1) A "BECHOR" THAT FELL INTO A PIT ON YOM TOV
QUESTIONS: In the Mishnah, Rebbi Yehudah states that if a Bechor which had an unexamined blemish (Mum) on Erev Yom Tov falls into a pit on Yom Tov, the owner may not lift it out of the pit without first having an expert (Mumcheh) examine the blemish. If the Mumcheh determines that the Mum is a Mum Kavu'a (permanent blemish), then the owner may lift the animal out of the pit and slaughter it on Yom Tov. If the Mum is not a Mum Kavu'a but a Mum Over (temporary blemish), then the animal must be left in the pit until after Yom Tov.
The Gemara explains that if Rebbi Yehudah's sole intent would be to teach that a Mumcheh may examine a Mum on Yom Tov, then he would not need to discuss a case of a Bechor that fell into a pit. Rather, Rebbi Yehudah's intent is to teach an additional law: when a Bechor falls into a pit, one is not permitted to lift it out in order to prevent it from suffering ("Tza'ar Ba'alei Chayim") until he determines that the Bechor has a Mum Kavu'a.
The Gemara asks that if this is Rebbi Yehudah's intent, then why does he say, "Im Lo, Lo Yishchot" -- "If [it does] not [have a Mum Kavu'a], then he may not slaughter it"? He should say instead, "Im Lo, Lo Ya'aleh" -- "If not, then he may not lift it out." The Gemara answers that Rebbi Yehudah means to say that if one already lifted the animal out of the pit (unlawfully), and then on Yom Tov the Mum became a Mum Kavu'a, he still may not slaughter it.
RASHI (DH Ka Mashma Lan) gives two reasons for why he may not slaughter the animal. He may not slaughter it either because it is Muktzah (since it did not have a Mum Kavu'a before Yom Tov), or because he is penalized for transgressing the prohibition against raising it out of the pit before the Mumcheh examined the Mum.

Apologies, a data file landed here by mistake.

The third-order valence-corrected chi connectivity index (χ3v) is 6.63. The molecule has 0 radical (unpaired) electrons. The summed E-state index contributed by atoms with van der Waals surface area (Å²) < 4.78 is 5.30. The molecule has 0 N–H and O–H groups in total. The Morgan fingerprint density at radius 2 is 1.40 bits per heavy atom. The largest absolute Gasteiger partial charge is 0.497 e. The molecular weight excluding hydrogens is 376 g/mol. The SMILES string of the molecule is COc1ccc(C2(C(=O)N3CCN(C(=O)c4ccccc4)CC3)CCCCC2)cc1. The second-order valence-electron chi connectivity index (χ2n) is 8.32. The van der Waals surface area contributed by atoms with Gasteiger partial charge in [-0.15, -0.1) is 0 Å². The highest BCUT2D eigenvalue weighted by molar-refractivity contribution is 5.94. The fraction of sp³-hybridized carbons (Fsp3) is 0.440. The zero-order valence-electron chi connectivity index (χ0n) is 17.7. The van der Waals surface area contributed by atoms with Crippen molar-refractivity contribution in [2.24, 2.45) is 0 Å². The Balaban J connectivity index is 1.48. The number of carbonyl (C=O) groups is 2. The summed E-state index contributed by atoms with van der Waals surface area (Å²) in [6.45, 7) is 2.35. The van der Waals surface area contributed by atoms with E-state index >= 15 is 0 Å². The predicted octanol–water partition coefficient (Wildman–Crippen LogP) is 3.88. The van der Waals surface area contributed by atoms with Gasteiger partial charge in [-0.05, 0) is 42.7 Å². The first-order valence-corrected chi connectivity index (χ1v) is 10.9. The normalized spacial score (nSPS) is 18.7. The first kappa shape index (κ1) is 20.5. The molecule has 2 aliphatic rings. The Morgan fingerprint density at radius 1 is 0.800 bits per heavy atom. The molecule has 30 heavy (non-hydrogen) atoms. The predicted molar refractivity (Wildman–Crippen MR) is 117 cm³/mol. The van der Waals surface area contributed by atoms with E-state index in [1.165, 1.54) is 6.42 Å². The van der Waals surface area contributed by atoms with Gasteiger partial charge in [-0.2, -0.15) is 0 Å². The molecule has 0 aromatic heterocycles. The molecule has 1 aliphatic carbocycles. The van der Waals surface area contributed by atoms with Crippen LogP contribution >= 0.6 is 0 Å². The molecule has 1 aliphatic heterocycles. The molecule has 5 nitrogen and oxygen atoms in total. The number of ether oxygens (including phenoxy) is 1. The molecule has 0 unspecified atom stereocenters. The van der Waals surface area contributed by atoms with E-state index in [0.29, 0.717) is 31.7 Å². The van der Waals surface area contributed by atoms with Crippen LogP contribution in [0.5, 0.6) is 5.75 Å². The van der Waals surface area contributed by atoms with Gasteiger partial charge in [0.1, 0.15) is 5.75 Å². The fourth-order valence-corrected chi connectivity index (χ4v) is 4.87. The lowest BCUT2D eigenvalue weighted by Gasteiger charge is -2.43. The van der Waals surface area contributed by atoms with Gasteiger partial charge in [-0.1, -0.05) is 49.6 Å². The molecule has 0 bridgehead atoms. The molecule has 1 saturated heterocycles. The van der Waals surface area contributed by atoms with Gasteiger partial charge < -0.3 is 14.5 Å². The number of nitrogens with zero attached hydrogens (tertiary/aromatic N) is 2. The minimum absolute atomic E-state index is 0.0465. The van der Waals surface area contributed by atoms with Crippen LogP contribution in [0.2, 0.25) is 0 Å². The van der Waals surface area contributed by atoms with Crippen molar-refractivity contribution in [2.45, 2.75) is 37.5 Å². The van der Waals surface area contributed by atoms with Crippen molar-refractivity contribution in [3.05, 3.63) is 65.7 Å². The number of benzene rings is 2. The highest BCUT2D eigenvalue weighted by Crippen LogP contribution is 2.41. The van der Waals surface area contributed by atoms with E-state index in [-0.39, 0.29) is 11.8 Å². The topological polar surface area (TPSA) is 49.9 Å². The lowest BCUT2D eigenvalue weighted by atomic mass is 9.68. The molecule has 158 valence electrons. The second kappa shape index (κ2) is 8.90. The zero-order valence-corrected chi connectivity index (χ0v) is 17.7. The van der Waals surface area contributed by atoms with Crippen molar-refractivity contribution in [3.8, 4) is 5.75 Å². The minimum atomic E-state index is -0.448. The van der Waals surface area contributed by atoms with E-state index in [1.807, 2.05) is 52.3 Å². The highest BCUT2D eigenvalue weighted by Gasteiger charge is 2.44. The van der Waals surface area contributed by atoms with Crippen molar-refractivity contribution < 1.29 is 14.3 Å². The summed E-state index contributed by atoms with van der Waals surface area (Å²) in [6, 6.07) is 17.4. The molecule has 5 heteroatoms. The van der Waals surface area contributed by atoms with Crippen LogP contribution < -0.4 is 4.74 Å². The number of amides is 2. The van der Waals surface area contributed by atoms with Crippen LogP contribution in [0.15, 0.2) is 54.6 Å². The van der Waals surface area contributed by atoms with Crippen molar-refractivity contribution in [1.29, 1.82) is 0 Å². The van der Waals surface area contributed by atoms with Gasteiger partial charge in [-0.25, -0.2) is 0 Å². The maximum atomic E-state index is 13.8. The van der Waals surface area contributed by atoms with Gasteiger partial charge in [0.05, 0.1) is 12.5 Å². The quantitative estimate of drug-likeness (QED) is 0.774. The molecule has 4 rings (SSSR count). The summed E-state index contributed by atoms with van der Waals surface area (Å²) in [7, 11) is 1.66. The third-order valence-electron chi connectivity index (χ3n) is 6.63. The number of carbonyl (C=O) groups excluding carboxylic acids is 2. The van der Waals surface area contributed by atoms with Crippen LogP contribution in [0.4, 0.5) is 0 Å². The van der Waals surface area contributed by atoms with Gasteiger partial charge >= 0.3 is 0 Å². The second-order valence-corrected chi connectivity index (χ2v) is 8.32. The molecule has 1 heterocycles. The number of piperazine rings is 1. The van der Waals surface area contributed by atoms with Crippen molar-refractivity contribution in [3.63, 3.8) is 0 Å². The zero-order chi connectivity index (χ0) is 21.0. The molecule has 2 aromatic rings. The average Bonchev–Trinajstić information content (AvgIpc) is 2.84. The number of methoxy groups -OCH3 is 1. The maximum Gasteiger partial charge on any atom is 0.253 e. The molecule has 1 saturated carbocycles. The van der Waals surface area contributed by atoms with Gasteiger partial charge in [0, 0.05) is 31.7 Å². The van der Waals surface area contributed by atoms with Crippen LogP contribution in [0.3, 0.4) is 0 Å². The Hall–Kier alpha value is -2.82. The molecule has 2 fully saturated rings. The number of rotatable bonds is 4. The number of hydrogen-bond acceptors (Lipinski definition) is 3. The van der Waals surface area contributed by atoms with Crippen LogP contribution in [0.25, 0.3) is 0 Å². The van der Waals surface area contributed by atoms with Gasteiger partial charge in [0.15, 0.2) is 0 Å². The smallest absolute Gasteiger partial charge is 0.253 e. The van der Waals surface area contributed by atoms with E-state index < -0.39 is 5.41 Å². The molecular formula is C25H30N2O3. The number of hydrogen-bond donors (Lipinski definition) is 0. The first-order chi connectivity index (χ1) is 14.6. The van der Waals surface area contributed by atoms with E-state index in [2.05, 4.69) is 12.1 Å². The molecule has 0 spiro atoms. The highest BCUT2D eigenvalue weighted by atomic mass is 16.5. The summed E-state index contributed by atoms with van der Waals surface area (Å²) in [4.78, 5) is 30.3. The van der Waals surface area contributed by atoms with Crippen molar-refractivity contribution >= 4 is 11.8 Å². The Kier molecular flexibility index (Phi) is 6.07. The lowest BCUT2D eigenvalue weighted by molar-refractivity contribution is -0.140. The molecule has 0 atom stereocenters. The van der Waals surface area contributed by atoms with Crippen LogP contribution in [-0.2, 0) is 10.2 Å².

There are several difficulties with Rashi's explanation.
(a) According to the first reason which Rashi writes, the Chidush of Rebbi Yehudah in the Mishnah is that the owner may not slaughter the Bechor because it is Muktzah. One might have thought that it is not Muktzah because it had a Mum Over before Yom Tov, and thus when it develops a Mum Kavu'a on Yom Tov the owner may slaughter it. Hence, Rebbi Yehudah needs to teach that it is Muktzah.
Why would one have thought that the animal is not Muktzah? Just because it had a Mum Over before Yom Tov does not mean that the owner had intention to use it. On the contrary, a Mum Over does not permit the owner to use a Bechor. Since it is obvious that the Bechor is Muktzah when it gets a Mum Kavu'a on Yom Tov, what is Rebbi Yehudah teaching?
(b) Even if there is some reason for why one would have thought that a Bechor without a Mum Kavu'a is not Muktzah, why does Rebbi Yehudah teach that it is Muktzah in such an unusual case (when the owner transgressed the decree of the Chachamim and lifted the animal out of the pit)? Rebbi Yehudah could have taught the same Chidush -- that the Bechor is Muktzah -- in the case of an animal that is still in the pit. Whether or not the animal is Muktzah is unrelated to the fact that it was lifted out of the pit without first being examined by a Mumcheh.
(c) According to Rashi's second explanation, that the owner is penalized because he lifted the animal out of the pit before he showed it to a Mumcheh, why does the Gemara need to say that it had a Mum Over before Yom Tov began? Even if it had a Mum Kavu'a before Yom Tov, he should be penalized because he lifted it out before he had a Mumcheh examine it. Why does Rebbi Yehudah say that "if [it does] not [have a Mum Kavu'a], he may not slaughter it"? Even if it had a Mum Kavu'a he may not slaughter it because he lifted it out before a Mumcheh examined it.
(a) There are several reasons for why one might have thought that the Bechor is not Muktzah when it had a Mum Over before Yom Tov.
The most simple reason for why one might have thought that the Bechor is not Muktzah is because it is common for a Mum Over to develop into a Mum Kavu'a. Accordingly, the owner expected that his animal's Mum would become a Mum Kavu'a on Yom Tov, and thus before Yom Tov he had in mind to use the animal on Yom Tov. (This is similar to the case of a mortally-ill animal ("Mesukenes"), which a person has in mind, before Shabbos, to feed to his dogs if it eventually dies on Shabbos (Beitzah 27b). According to some Rishonim, even Rebbi Yehudah agrees that such an animal is not Muktzah; see Insights to Beitzah 27:2
.) Therefore, the Mishnah teaches that the Bechor nevertheless is Muktzah. (This seems to be the intention of the RE'AH